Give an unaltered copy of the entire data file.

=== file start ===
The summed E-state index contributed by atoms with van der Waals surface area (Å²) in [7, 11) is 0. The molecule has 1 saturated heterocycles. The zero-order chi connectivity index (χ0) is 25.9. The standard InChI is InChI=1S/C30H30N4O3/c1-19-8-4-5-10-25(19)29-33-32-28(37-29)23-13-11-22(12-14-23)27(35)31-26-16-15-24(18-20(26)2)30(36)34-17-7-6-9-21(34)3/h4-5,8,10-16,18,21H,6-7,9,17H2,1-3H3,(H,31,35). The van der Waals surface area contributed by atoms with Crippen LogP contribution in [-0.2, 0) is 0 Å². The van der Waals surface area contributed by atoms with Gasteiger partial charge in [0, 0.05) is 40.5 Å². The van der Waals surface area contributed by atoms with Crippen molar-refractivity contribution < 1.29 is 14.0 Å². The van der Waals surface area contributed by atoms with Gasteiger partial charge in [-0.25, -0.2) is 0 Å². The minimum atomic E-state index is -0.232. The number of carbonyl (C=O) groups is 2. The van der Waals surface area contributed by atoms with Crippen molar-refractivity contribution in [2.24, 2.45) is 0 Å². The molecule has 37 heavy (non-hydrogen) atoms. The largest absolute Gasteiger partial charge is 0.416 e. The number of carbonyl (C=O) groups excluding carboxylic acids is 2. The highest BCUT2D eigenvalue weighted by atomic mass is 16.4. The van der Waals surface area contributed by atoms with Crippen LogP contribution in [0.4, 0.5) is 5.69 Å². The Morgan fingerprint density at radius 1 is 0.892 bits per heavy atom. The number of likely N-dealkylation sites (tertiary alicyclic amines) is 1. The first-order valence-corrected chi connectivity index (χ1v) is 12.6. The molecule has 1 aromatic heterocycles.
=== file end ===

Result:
The summed E-state index contributed by atoms with van der Waals surface area (Å²) in [7, 11) is 0. The molecule has 1 saturated heterocycles. The zero-order chi connectivity index (χ0) is 25.9. The standard InChI is InChI=1S/C30H30N4O3/c1-19-8-4-5-10-25(19)29-33-32-28(37-29)23-13-11-22(12-14-23)27(35)31-26-16-15-24(18-20(26)2)30(36)34-17-7-6-9-21(34)3/h4-5,8,10-16,18,21H,6-7,9,17H2,1-3H3,(H,31,35). The van der Waals surface area contributed by atoms with Crippen LogP contribution in [-0.2, 0) is 0 Å². The van der Waals surface area contributed by atoms with Gasteiger partial charge in [0, 0.05) is 40.5 Å². The van der Waals surface area contributed by atoms with Crippen molar-refractivity contribution < 1.29 is 14.0 Å². The van der Waals surface area contributed by atoms with Gasteiger partial charge in [-0.25, -0.2) is 0 Å². The minimum atomic E-state index is -0.232. The number of carbonyl (C=O) groups is 2. The van der Waals surface area contributed by atoms with Crippen molar-refractivity contribution in [2.24, 2.45) is 0 Å². The molecule has 37 heavy (non-hydrogen) atoms. The largest absolute Gasteiger partial charge is 0.416 e. The number of carbonyl (C=O) groups excluding carboxylic acids is 2. The highest BCUT2D eigenvalue weighted by atomic mass is 16.4. The van der Waals surface area contributed by atoms with Crippen LogP contribution in [0.4, 0.5) is 5.69 Å². The Morgan fingerprint density at radius 1 is 0.892 bits per heavy atom. The number of likely N-dealkylation sites (tertiary alicyclic amines) is 1. The first-order valence-corrected chi connectivity index (χ1v) is 12.6. The molecule has 1 aromatic heterocycles.